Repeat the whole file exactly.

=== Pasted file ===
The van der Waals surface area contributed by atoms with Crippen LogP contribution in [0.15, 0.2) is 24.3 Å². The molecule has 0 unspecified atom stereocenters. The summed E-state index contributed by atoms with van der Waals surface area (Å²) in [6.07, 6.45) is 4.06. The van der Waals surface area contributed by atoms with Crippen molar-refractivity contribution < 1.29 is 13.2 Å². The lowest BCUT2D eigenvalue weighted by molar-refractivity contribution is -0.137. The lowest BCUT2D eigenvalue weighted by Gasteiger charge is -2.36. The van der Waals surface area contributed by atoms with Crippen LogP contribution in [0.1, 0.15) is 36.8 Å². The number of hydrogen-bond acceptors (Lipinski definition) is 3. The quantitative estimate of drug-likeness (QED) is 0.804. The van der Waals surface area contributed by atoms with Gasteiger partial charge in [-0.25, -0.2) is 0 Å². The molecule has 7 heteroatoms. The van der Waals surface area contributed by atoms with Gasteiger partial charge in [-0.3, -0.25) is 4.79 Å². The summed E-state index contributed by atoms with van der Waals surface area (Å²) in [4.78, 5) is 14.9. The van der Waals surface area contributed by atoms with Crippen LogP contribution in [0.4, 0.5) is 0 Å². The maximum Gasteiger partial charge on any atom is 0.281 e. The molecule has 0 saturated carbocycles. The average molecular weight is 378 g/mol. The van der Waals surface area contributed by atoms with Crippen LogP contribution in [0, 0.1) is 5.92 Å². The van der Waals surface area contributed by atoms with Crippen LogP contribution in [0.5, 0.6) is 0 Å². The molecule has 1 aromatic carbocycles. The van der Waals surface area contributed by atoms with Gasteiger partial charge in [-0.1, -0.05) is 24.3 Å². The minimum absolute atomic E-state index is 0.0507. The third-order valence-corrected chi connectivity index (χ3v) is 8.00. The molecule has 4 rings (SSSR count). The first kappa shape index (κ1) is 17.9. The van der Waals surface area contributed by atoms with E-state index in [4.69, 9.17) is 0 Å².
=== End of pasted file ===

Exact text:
The van der Waals surface area contributed by atoms with Crippen LogP contribution in [0.15, 0.2) is 24.3 Å². The molecule has 0 unspecified atom stereocenters. The summed E-state index contributed by atoms with van der Waals surface area (Å²) in [6.07, 6.45) is 4.06. The van der Waals surface area contributed by atoms with Crippen molar-refractivity contribution < 1.29 is 13.2 Å². The lowest BCUT2D eigenvalue weighted by molar-refractivity contribution is -0.137. The lowest BCUT2D eigenvalue weighted by Gasteiger charge is -2.36. The van der Waals surface area contributed by atoms with Crippen LogP contribution in [0.1, 0.15) is 36.8 Å². The number of hydrogen-bond acceptors (Lipinski definition) is 3. The quantitative estimate of drug-likeness (QED) is 0.804. The van der Waals surface area contributed by atoms with Gasteiger partial charge in [-0.25, -0.2) is 0 Å². The molecule has 7 heteroatoms. The van der Waals surface area contributed by atoms with Gasteiger partial charge in [-0.3, -0.25) is 4.79 Å². The summed E-state index contributed by atoms with van der Waals surface area (Å²) in [4.78, 5) is 14.9. The van der Waals surface area contributed by atoms with Crippen LogP contribution in [0.4, 0.5) is 0 Å². The maximum Gasteiger partial charge on any atom is 0.281 e. The molecule has 0 saturated carbocycles. The average molecular weight is 378 g/mol. The van der Waals surface area contributed by atoms with Crippen LogP contribution in [0, 0.1) is 5.92 Å². The van der Waals surface area contributed by atoms with Crippen LogP contribution in [0.5, 0.6) is 0 Å². The molecule has 1 aromatic carbocycles. The van der Waals surface area contributed by atoms with Gasteiger partial charge in [-0.1, -0.05) is 24.3 Å². The minimum absolute atomic E-state index is 0.0507. The third-order valence-corrected chi connectivity index (χ3v) is 8.00. The molecule has 4 rings (SSSR count). The first kappa shape index (κ1) is 17.9. The van der Waals surface area contributed by atoms with E-state index in [4.69, 9.17) is 0 Å².